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Norway gets tough on consumer credit marketing

New rules, including a debt information law, are expected to better protect consumers.

The Norwegian Government has announced it will impose new restrictions on the marketing of credit cards and other high-interest loans.

High-interest consumer debts rose by 15% in 2016 and now stands at NOK90bn (€9.5bn), according to the country’s banking industry regulator, which has prompted the Government to take action.

The new rules, it said in a statement this week, will offer consumers enhanced protection.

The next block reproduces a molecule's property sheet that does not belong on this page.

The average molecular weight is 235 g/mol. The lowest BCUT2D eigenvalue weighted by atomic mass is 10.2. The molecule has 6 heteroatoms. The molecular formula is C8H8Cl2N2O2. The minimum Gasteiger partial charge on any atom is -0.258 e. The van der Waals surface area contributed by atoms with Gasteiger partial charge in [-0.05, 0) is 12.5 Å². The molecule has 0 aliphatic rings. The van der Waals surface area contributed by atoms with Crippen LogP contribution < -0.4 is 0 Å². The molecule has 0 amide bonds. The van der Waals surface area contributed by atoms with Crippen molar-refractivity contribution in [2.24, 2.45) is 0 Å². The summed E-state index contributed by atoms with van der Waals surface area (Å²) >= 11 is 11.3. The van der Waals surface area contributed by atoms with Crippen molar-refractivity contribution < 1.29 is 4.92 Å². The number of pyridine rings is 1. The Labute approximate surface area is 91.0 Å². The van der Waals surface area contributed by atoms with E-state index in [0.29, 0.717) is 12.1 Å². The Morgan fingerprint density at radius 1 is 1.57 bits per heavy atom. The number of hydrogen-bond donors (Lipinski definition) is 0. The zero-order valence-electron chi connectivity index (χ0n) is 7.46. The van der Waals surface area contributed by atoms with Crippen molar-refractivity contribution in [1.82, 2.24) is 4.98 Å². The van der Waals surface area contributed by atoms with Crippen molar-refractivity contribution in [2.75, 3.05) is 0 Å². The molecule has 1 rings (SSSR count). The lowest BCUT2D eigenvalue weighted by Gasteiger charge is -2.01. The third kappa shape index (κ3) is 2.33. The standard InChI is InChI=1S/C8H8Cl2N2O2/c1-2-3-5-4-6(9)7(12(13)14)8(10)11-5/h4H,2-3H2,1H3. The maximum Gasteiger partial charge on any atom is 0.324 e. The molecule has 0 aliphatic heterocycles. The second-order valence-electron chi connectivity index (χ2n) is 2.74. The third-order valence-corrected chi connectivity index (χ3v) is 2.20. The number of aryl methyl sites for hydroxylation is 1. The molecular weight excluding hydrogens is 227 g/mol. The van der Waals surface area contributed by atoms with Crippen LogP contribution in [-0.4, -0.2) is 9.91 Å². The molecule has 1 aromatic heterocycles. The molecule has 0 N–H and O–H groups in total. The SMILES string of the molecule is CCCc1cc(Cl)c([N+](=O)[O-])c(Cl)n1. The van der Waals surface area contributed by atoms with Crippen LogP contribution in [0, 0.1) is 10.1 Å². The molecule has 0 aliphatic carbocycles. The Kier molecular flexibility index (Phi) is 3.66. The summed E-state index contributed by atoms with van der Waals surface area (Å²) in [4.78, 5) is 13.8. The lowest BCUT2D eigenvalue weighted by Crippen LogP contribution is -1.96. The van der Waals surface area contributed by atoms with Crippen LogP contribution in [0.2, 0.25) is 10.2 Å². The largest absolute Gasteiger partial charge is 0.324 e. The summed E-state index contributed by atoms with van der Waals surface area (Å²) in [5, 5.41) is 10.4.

The Norwegian Government intends to restrict what it describes as the most aggressive forms of marketing. However, it has banning the marketing of such products altogether, much to the disappointment of some consumer advocates.

A newly implemented ‘debt information law’ will also see a centralised debt register established, which will enable banks to assess an customer’s total debts. It will also become mandatory for lenders to better inform borrowers of the size of their overall debt.

The Norwegian Government recently proposed ‘regulations on good credit marketing’, which are currently under review.

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